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la58

We need a tip jar, thanks Mags.

Benny

humphrey

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Benny

Jamarl weighs in..

Don midwest
Don midwest

An election tracking system at Naked Capitalism

This one is covering the primaries. He has a coding. Of the 23 candidates pushed by DCCC, only 3 are M. three more are fM – faux M

https://www.nakedcapitalism.com/2018/05/worksheet-2018-midterms-wave-dccc.html?utm_source=dlvr.it&utm_medium=twitter

Benny

FAKE “PROGRESSIVE” Candidates Deployed Under Guidance Of Hillary Clinton Cronies–by Jamarl Thomas

Benny

Excellent satire in WaPo. Doesn’t happen too often. This is worth reading. Since it’s the beginning of the month, you can get a free read of it. (FYI, Greenwald likes it too)

We must rally around Joy Reid

Joy Reid deserves everyone’s support. The most destructive and insidious hacker in journalistic history is on the loose, ready to snatch another career.

Reid, who hosts “AM Joy” on MSNBC, is somehow hanging onto hers. On Saturday morning she addressed the controversy relating to a stack of homophobic posts that piled up on her long-shuttered blog, the Reid Report. “I genuinely do not believe I wrote those hateful things because they are completely alien to me. But I can definitely understand based on things I have tweeted and have written in the past why some people don’t believe me,” said Reid on “AM Joy.”

Who are these disbelievers? What more evidence could they possibly demand to prove that Reid was wronged by some bad actor who spent years inventing a new form of hacking just to create the impression that she wrote a few more offensive things in the 2000s than she was willing to admit to? Isn’t that what hackers do these days? When has anyone ever made up a claim about hacking anyway?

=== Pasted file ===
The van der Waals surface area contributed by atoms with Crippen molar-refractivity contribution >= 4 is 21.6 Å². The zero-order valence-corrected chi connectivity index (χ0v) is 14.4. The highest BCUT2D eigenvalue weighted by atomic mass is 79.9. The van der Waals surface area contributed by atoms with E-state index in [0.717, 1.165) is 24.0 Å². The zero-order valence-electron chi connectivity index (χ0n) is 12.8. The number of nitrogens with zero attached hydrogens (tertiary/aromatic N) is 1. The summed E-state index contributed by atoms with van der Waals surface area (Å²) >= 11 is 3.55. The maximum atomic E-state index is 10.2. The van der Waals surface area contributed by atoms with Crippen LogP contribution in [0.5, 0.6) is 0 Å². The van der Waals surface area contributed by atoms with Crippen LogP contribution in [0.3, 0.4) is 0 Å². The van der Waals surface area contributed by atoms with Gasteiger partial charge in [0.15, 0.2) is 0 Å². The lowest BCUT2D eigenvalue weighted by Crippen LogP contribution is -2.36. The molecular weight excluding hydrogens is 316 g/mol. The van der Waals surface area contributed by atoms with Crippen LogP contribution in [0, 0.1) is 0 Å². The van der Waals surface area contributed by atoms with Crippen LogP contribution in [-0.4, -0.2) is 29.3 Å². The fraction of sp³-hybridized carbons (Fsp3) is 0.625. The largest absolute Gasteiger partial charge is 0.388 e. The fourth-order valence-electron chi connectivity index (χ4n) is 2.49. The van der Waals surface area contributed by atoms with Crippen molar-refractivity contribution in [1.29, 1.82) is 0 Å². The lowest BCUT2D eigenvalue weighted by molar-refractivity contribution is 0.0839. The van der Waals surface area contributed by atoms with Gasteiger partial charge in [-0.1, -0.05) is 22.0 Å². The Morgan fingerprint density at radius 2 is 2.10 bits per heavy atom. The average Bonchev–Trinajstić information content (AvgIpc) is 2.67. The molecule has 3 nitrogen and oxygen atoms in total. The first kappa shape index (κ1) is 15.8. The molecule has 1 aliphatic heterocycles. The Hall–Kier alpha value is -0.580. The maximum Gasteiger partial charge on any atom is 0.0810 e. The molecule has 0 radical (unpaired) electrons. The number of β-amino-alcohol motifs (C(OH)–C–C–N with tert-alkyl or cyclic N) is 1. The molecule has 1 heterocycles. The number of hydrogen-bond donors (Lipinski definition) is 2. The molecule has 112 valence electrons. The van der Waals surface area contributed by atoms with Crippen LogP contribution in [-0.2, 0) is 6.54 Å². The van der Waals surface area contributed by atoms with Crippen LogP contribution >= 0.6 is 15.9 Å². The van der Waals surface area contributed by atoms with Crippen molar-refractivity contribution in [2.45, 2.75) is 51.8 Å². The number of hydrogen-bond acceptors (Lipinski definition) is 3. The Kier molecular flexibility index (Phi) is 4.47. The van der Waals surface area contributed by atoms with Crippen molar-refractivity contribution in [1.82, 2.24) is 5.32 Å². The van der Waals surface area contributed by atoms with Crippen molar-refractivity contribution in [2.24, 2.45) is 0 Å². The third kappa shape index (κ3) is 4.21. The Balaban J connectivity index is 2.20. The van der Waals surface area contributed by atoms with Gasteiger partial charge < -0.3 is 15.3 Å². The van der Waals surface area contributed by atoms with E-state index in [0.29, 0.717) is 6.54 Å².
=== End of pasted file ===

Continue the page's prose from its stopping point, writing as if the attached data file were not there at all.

And do the skeptics doubt Reid’s claim that her long-ago writings now look “alien” to her? Here are some examples of that material:

A post in which she some darned hacker supported the anti-gay comments of former NBA star Tim Hardaway: “Most straight people cringe at the sight of two men kissing… Most straight people had a hard time being convinced to watch ‘Broke Back Mountain.’ (I admit that I couldn’t go see the movie either, despite my sister’s ringing endorsement, because I didn’t want to watch the two male characters having sex.) Does that make me homophobic? Probably.”

A post identifying several “totally not gay celebrities of the year” — possibly closeted people who she some darned hacker riffed about.

A post in which she some darned hacker riffed about gene manipulation to prevent gayness.

Those are pretty distinctive thoughts. Distinctive enough that Reid, if she had written them, surely would have remembered them. And the reference to the sister’s movie review? Classic fraudster move.

If you prefer, Secular Talk did a segment yesterday about the cover up, and includes some commentary about TOP. He makes some excellent points about how MSNBC has really lowered the bar for its journalists just as Fox already has with Hannity’s show.

Benny

Interesting study, mainly surveying Trump voters, seems to parallel what went on at TOP’s (especially Markos) defense of Reid’s fabrications :

In each instance, rather than insisting the falsehood was true, Ms. Sanders and Ms. Conway implied it could have been true. Logically speaking, the claim that more people could have attended the president’s inauguration in nicer weather does not make the crowd any bigger. But psychologically, it may make the falsehood seem closer to the truth and thus less unethical to tell.

To find out if this strategy actually helps get politicians off the hook for dishonesty, I recently conducted a series of experiments. I asked 2,783 Americans from across the political spectrum to read a series of claims that they were told (correctly) were false. Some claims, like the falsehood about the inauguration crowd, appealed to Mr. Trump’s supporters, and some appealed to his opponents: for instance, a false report (which circulated widely on the internet) that Mr. Trump had removed a bust of the Rev. Dr. Martin Luther King Jr. from the Oval Office.